Yao Jin

Yao Jin
Cao Pi Tang.jpg
Yao Jin surrounded by servants, by an unknown Tao dynasty artist
King of Yao
Reign7 November 281 – 14 July 286
SuccessorHimself (as Castellan of Yao)
Castellan of Yao (城使要)

(under the Xiang Empire)
Reign14 July 286 – 20 December 311
SuccessorYao Tong
Bornc. 255
Tangqiu County, Shilou State, Fang Dynasty
DiedDecember 20, 311 (aged 50–51)
Lunkeng, Langang Province, Xiang Empire
Xinya Mausoleum
Yanglin, Jindao
ConsortsLady Haofen
Lady Haonuan
Lady Haomei
Lady Haowen
IssueYao Tian
Yao Xian
Yao Zheng
Yao Gong
Yao Lin
Yao Zi
Yao Lai
Yao Ren
Yao Zou
This is a Xiaodongese name, the family name is Yao.

Yao Jin (c. 255 – 20 December 311), courtesy name Yanqing, was the first and last king of the state of Yao, in modern-day Jindao, before it was annexed by the Xiang Empire of Xiaodong and his title subsequently changed to Lord of Yao. His reign as an independent monarch lasted from November 7, 281 to July 14, 286, when the Yuhan Palace Treaty was signed. He was the only son of a rice farmer living near modern-day Tsintsi, but joined a military academy and moved away from home at a young age. He led the army mutiny and revolt against King Fang Liang of the Fang Kingdom, defeating him at the Battle of Zhengbu in 280, and subsequently consolidated his power across the island across the next year.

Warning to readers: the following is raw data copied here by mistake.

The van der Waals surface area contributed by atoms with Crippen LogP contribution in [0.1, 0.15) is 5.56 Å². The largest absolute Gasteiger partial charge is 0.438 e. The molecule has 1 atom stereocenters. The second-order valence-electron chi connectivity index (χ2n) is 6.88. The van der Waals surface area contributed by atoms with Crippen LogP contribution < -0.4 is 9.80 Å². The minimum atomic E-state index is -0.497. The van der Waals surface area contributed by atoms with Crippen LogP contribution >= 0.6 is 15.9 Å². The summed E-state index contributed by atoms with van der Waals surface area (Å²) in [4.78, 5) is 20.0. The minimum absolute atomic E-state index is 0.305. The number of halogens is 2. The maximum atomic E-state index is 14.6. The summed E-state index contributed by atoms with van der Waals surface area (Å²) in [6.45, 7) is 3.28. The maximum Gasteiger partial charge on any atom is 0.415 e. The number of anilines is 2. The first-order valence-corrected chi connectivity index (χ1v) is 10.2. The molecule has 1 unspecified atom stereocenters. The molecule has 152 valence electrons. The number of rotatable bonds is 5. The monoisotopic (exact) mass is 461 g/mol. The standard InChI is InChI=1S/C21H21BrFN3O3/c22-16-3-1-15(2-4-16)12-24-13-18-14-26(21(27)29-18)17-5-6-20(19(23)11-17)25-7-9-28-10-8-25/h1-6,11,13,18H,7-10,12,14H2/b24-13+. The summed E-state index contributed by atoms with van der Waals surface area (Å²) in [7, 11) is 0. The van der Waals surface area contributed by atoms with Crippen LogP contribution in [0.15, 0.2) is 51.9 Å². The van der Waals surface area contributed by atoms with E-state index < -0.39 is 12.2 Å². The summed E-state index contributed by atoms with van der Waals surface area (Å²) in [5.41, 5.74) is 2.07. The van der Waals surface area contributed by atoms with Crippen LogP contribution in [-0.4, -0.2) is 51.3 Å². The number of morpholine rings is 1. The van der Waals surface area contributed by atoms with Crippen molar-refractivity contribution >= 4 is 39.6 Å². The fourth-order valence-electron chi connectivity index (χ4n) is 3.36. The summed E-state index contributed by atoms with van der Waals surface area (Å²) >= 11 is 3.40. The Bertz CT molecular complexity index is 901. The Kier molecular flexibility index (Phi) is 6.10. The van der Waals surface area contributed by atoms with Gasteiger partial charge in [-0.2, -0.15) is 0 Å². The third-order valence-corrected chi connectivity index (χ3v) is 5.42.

On November 5, 281, Yao Jin forced Fang Liang, who had been ruling as a vassal monarch of Yao Jin anyway, to abdicate in his favour. Thus on November 7, Yao Jin proclaimed himself as Emperor of Yao, and unified his realms and holdings across the island. His reign would be uneventful, however, but oversaw some consolidated urban development in the main city of Jindao, as well as the creation of the docks in Jindao, which allowed some trade to flow between Jindao and the mainland. However in 286 AD, the Xiang emperor ordered a full invasion of Jindao to incorporate it into the Xiang realm. With Yao Jin facing almost certain defeat, and the Xiang emperor facing a costly battle, Yao Jin presented the latter with the Yuhan Palace Treaty, offering to surrender Jindao in exchange for autonomy on the island. The treaty was signed and ratified on July 14, 286, after which Yao Jin took the title of Lord of Yao, where he reigned until his death in 311.

Early life and career

As King of Yao

Revolt against Fang Liang


As Lord of Yao

Succession and death

See also